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Responding to Appeals for Help

Dana Murphy outlines three options to respond to a student who is stuck when reading and looking to the teacher for the answer. By being mindful when students appeal for help, we can make intentional, on-the-spot decisions to empower students to become better readers.

Teaching Students to Self-Monitor

Dana Murphy explicitly teaches students how to self-monitor through modeling and using an anchor chart that clearly defines each step.

Fostering a Love of Reading in All Students

Lisa Mazinas reminds us of the importance of fostering a love of reading in all students. She offers specific ways to reconnect students with the enjoyment of reading.

Know/Wonder Chart

Dana Murphy shares the power of a Know/Wonder chart to peek inside the minds of intermediate readers and provide direction beyond assessment data.

Developing Reader Identities: It Is More Than Magic

Becca Burk reminds us of the importance of building a reading identity within all students so they can become stronger readers.

When They’re Hard to Teach

Cathy Mere reminds us of the complexities of teaching readers, especially those who are in intervention. She shares the “rules” she’s put in place for herself when a rough patch is hit and little growth is gained.

When Reading Practices Drift

When Leigh Anne Eck noticed her students’ reading practices weren’t as robust as she expected, she realized she was the one who had drifted away from key instructional practices. Leigh Anne offers several ways to support students in their independent reading lives.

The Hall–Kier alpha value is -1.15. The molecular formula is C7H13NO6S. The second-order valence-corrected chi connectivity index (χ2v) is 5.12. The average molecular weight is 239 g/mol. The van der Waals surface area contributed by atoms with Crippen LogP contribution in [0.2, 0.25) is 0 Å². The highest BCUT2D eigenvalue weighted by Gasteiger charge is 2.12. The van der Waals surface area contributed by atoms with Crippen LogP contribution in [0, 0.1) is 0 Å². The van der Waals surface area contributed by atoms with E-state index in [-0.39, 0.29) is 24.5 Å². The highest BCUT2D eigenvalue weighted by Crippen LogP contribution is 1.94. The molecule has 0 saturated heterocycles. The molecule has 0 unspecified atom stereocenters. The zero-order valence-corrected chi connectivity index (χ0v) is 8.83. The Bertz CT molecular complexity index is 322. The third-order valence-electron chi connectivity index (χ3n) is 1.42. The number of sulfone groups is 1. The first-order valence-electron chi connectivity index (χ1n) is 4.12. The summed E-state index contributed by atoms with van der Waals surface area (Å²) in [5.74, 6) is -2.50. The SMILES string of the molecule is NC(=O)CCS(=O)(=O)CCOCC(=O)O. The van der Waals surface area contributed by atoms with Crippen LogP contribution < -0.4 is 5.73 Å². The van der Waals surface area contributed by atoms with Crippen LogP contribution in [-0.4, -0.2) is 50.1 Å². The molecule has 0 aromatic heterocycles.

Detours: A Reminder of the Humanity of Students

Gretchen Schroeder reminds us of the importance of checking in with students and gauging how they are feeling—and then responding with authenticity and joy.

Increasing Student Choice

We want students to be lifelong learners, eager to grow, and equipped to face challenges. For this to happen, we have to let the classroom be a place that reflects these qualities. Julie Cox offers three innovative ways to leave choice in the hands of students. In turn, they learn to trust themselves and their learning, and believe that they are capable of finding answers.

Practical Advice for Dealing with Messy Handwriting

Do struggles with handwriting matter? They do when a student can’t even decipher his own words. Katherine Sokolowski confers with fifth grader Sauvi to help him find solutions to the problem.

My Teaching Toolbox (Part 2)

Dana Murphy reminds us that having a teaching toolbox makes planning efficient and effective. In this second installment of a two-part series, Dana offers two additional approaches to delivering strong reading instruction.

Small Shifts That Make a Big Difference

Dana Murphy names two practices that made a big difference in her work as a reading specialist. You may be surprised at the simplicity and smallness that led to powerful gains in her readers.

Let’s Write Together: The Importance of Class Books

Jen Court considers whether creating class books is a valuable use of time for today’s young students. As she teases out this question, she realizes class books are a relevant and essential instructional strategy.

Creating Learning Progressions with Students

Tara Barnett and Kate Mills outline the steps to involve students in defining how to progress as readers and then set goals. They offer a practical plan for empowering students to take ownership of their learning.